8 secrets to a happy haj

Photo: MECCA, SAUDI ARABIA - AUGUST 5, 2017: Muslim pilgrims from all over the world performing tawaf at holy Kaabah in the morning. Muslims face the direction of Kaaba when performing prayer. / Fitria Ramli / Shutterstock.com
With Islam’s holiest of holy pilgrimages on the horizon, My Salaam asked experienced hajis and hajahs what the secrets to a happy pilgrimage are. Here’s what they told us.


From the immigration process to the elbowing endured during the tawaf, the haj experience will try the most pious of human beings, so it shouldn’t be a surprise that patience is at the top of this list. It’s not really a secret, but of all the things to keep in mind, it is quite possibly the most difficult. Some of the ways your patience will be tested include the heat, the impatience of others, the lack of politeness, the sheer number of people trying to do the same thing at once, the failing manners of certain officials … we could go on, but you get the picture. Arrive expecting to lose it, but don’t: try to let it all wash over you as you remind yourself why you are really there.


Now for some practical advice, especially for older would-be hajis. The combination of heat, human density and distance covered over the course of the haj makes the event very physically demanding, and one you should prepare your body for. The pilgrims we spoke to advise sticking to a regular exercise routine in the days and weeks leading up to your haj. 


You will be performing an awful lot of tawaf, and it will be done with no footwear. With the volume of people trying to do the same, the radius will seem like it’s growing with each round, and that means very, very sore feet. This is why you’re going to love this next tip: pack a pair of leather socks and stuff them with gel insoles; that way you are guaranteed to soften the impact on your poor feet. “I spent the whole time wincing and cursing [that] I didn’t think of it before I went,” 41-year-old haji Farid Ahmed remarked. Ouch.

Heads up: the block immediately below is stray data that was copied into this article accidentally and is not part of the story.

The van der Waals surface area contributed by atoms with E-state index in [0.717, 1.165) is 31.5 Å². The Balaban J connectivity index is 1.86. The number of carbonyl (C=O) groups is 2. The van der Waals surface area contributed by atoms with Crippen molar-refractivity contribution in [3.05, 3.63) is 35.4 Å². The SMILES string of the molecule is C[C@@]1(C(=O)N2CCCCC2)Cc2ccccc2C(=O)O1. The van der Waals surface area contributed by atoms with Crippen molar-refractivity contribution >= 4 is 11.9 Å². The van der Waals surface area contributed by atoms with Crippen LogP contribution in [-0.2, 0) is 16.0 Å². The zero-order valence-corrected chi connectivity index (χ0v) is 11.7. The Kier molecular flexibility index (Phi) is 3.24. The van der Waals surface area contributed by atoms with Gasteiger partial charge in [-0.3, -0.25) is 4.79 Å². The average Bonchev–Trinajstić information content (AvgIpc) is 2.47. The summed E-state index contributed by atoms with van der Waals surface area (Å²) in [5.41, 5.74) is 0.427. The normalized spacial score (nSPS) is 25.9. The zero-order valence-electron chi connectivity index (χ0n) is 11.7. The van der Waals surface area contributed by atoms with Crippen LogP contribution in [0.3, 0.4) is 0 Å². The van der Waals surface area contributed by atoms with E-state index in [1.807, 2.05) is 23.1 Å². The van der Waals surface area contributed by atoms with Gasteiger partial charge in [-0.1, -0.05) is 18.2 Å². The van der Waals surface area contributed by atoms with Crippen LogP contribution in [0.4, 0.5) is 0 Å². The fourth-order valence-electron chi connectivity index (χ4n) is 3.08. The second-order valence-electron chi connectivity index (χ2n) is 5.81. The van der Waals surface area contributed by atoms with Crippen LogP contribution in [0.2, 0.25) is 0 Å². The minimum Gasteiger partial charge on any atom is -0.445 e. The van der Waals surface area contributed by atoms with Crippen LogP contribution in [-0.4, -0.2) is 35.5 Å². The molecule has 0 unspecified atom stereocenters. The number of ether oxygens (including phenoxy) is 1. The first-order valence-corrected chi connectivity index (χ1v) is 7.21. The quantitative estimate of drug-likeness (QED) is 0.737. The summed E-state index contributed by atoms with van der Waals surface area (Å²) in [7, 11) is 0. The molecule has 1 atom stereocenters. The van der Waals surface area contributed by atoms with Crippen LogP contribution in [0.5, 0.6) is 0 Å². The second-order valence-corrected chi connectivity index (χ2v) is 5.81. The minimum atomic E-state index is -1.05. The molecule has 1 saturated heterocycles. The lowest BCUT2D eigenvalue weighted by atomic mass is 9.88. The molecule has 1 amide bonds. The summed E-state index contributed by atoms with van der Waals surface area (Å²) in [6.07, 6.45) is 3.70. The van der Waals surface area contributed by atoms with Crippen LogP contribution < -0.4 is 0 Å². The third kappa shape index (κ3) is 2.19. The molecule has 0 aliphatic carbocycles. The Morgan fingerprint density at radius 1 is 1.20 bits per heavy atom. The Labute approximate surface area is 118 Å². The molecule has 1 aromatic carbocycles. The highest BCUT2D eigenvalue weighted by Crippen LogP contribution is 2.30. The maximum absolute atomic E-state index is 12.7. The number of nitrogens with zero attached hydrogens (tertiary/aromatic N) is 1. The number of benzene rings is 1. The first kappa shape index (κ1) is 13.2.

That's what you'll be if you take advantage of the growing number of mobile apps designed to help you during the haj. The better ones come complete with offline maps, step-by-step guides, information on all amenities and services, relevant recitals, and even features to help locate other members of your group. Some can also be combined with advanced e-bracelets. Do your research, find a good app, and you're guaranteed to come away an app-y haji!


All that walking whilst hoisting up your ihram will inevitably lead to a lot of cloth-on-skin action, and that means one thing: chafing. Leave it untreated, and the combination of humidity and heat will see your body develop a lovely set of red and very sore patches, or worse still, broken skin. “Petroleum jelly or unperfumed chafing cream is a must,” UK-based haj and umrah agent Shelim Khan told us. We agree: don’t leave home without some, otherwise yours will be a painful pilgrimage.


The average daily temperature in Makkah during August will be around 106 degrees Fahrenheit, and therefore hydration during the haj is a real and serious issue. One of the ways to optimise your water intake is to drop hydration tablets into it. These will help your body quickly regain the electrolytes you will lose when you sweat in the merciless desert heat. “We sometimes forget that Makkah is in the desert, and water alone just isn’t enough in those conditions,” said hajah Sukhi Hasan, who performed the haj in 2014.


Given the increasing reliance on your mobile phone and the fact that you will often be on the move with nowhere to charge it, investing in a decent power bar (a portable phone charger) is a no-brainer. Keep it in your backpack and it’ll be there for you in an emergency. Just make sure you charge it before you set off!


Have you ever lugged around a (loaded) gym bag with those thin drawstrings for any length of time wearing normal clothes? Now try it with one arm potentially bare (in the case of men). It’s really nice that many haj packages offer these simple bags as part of their essentials kit, but don’t use this as your haj day bag. Satisfied pilgrims say that one of the best investments they made was a good, light day bag with padded shoulder straps. Trust them; your shoulders will thank you for it.

(This article is written by Tharik Hussain. Tharik is a freelance British Muslim travel writer, journalist, broadcaster and photographer specialising in the Muslim stories of Europe. Hussain’s first ever radio documentary, America’s Mosques; A Story of Integration, has been declared one of the world’s best radio documentaries for 2016. All his work can be viewed at www.tharikhussain.co.uk)

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